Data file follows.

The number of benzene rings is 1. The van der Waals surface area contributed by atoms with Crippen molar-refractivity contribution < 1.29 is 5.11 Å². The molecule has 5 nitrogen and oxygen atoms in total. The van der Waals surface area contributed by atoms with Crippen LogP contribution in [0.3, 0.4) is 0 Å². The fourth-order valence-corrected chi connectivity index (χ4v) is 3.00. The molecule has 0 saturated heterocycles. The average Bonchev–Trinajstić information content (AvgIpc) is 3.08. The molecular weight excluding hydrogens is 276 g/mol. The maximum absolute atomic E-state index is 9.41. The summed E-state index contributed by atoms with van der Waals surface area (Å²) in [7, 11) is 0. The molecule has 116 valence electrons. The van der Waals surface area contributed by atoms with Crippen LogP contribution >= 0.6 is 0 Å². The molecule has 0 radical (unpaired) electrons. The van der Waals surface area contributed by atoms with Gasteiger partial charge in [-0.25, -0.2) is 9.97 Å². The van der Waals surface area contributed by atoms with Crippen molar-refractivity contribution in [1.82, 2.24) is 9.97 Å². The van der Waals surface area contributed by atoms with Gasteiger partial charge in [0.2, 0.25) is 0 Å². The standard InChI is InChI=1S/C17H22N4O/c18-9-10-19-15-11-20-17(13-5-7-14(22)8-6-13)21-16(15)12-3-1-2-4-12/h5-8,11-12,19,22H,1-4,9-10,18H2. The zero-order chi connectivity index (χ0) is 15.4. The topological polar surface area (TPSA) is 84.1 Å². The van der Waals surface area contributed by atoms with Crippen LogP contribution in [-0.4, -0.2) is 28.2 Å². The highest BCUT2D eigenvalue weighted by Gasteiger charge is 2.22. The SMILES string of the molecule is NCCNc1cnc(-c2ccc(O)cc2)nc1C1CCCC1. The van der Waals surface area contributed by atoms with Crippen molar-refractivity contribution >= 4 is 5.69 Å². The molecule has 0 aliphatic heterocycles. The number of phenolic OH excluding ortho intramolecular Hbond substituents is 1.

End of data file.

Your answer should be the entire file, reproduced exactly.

The number of benzene rings is 1. The van der Waals surface area contributed by atoms with Crippen molar-refractivity contribution < 1.29 is 5.11 Å². The molecule has 5 nitrogen and oxygen atoms in total. The van der Waals surface area contributed by atoms with Crippen LogP contribution in [0.3, 0.4) is 0 Å². The fourth-order valence-corrected chi connectivity index (χ4v) is 3.00. The molecule has 0 saturated heterocycles. The average Bonchev–Trinajstić information content (AvgIpc) is 3.08. The molecular weight excluding hydrogens is 276 g/mol. The maximum absolute atomic E-state index is 9.41. The summed E-state index contributed by atoms with van der Waals surface area (Å²) in [7, 11) is 0. The molecule has 116 valence electrons. The van der Waals surface area contributed by atoms with Crippen LogP contribution >= 0.6 is 0 Å². The molecule has 0 radical (unpaired) electrons. The van der Waals surface area contributed by atoms with Gasteiger partial charge in [-0.25, -0.2) is 9.97 Å². The van der Waals surface area contributed by atoms with Crippen molar-refractivity contribution in [1.82, 2.24) is 9.97 Å². The van der Waals surface area contributed by atoms with Gasteiger partial charge in [0.2, 0.25) is 0 Å². The standard InChI is InChI=1S/C17H22N4O/c18-9-10-19-15-11-20-17(13-5-7-14(22)8-6-13)21-16(15)12-3-1-2-4-12/h5-8,11-12,19,22H,1-4,9-10,18H2. The zero-order chi connectivity index (χ0) is 15.4. The topological polar surface area (TPSA) is 84.1 Å². The van der Waals surface area contributed by atoms with Crippen LogP contribution in [-0.4, -0.2) is 28.2 Å². The highest BCUT2D eigenvalue weighted by Gasteiger charge is 2.22. The SMILES string of the molecule is NCCNc1cnc(-c2ccc(O)cc2)nc1C1CCCC1. The van der Waals surface area contributed by atoms with Crippen molar-refractivity contribution >= 4 is 5.69 Å². The molecule has 0 aliphatic heterocycles. The number of phenolic OH excluding ortho intramolecular Hbond substituents is 1.